We love the flavors and textures of a succulent slow-roasted pork shoulder crusted in a delicious homemade dry rub! In this video, Jordan Winery executive chef Todd Knoll demonstrates techniques for getting the perfect tenderness and moistness in your cut of meat, as well as the key ingredients necessary for creating your own dry rub recipe.
For more inspiration, click here for Chef Knoll's how-to video for creating a dry rub base that can quickly and easily be be adapted into Asian, Mediterranean or Indian dry rubs.
This dry rub can be easily adjusted to your family’s tastes and is sure to be handed down from generation to generation. Executive Chef Todd Knoll adds ancho chili to complement the fruit flavors in the 2008 Jordan Cabernet Sauvignon.
¾ cup kosher salt
¾ cup demerara sugar (Turbinado or Sugar in the Raw may be substituted)
½ cup Chinese dried mustard (Coleman’s may be substituted)
¼ cup smoked paprika
4 Tbsp dehydrated garlic (garlic powder may be substituted)
6 Tbsp dehydrated onion (onion powder may be substituted)
6 Tbsp ancho chili powder
2 Tbsp ground cumin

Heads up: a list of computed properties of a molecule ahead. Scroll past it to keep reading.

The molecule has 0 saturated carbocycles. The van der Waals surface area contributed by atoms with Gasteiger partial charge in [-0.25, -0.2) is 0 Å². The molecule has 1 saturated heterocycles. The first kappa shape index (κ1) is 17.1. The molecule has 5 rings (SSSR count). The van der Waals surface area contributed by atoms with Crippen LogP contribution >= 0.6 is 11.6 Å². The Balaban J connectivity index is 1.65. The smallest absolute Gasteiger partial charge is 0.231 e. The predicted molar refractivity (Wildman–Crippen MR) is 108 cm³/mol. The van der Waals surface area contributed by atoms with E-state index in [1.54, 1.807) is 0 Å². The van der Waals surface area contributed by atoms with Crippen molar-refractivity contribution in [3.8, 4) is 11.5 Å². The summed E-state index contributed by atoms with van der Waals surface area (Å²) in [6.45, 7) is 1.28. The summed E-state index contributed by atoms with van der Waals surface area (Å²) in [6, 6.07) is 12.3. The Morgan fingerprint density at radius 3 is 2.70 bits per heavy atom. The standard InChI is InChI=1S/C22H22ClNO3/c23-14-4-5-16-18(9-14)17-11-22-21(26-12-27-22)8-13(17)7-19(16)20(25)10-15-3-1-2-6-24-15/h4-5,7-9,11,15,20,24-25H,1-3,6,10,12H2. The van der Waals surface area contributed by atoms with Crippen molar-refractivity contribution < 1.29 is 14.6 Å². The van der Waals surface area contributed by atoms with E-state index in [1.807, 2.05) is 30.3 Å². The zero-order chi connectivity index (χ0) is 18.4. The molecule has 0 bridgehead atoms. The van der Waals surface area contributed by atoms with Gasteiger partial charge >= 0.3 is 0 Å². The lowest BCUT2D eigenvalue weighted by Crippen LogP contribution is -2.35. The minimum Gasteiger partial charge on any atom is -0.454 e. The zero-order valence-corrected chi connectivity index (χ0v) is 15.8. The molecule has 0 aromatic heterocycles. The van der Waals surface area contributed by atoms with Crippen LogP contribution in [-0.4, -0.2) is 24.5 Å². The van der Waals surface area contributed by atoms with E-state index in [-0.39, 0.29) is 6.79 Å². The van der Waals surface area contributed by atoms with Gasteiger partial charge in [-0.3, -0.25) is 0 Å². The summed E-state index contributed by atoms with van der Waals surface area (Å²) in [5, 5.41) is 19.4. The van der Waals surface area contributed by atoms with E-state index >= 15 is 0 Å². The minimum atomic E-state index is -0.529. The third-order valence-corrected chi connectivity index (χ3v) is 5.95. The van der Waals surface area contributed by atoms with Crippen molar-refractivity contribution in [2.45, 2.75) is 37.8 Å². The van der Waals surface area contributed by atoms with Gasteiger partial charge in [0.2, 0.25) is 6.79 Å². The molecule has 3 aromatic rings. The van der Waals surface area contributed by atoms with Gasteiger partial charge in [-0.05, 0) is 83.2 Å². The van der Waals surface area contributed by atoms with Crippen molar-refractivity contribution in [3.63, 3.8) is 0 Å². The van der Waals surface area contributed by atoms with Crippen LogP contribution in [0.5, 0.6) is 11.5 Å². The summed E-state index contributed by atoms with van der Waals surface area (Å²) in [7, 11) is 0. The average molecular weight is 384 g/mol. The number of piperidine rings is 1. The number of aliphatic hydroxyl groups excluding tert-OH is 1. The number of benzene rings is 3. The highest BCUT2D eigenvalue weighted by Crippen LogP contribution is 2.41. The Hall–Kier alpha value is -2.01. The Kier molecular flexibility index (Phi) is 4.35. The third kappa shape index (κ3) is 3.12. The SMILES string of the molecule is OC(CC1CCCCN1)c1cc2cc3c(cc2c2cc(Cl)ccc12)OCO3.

2 Tbsp ground black pepper
2 Tbsp cayenne pepper
4 Tbsp coriander
Click here for full instructions and more tips.
Video transcription provided below.
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So today we’re going to be talking about dry rub, it’s summer, it’s dry rub season. They’re very easy. They’re very versatile, something you can get done well in advance and look like the superstars you see on TV, very simple. I’m going to show you my favorite cut of meat to use, what temperature to cook it at, when to let it rest, the basis for any dry rub. Before I even start playing with all the other ingredients here, is a sugar and salt base. I would say three-quarters of a cup of salt, three-quarters of a cup of sugar and then move into your spices and your chili. What that sugar and salt’s going to do is the salt will draw the juice out of the meat then it’s going to pull the flavors of your rub back into it. I prefer using demerara sugar, which is not completely refined, neither is it a dark one which will burn. This is sel gris so you have the taste and the minerality of the salt, this is skimmed off the marsh, very good flavor, a great crunch to it, even over a long cooking time, this is fleur de sel, but many for a dry rub, plain old kosher salt works wonderfully. As long as you have a really good sugar, a really good salt and play with your different salts, a good mustard base, some fresh paprika and you’re off to go.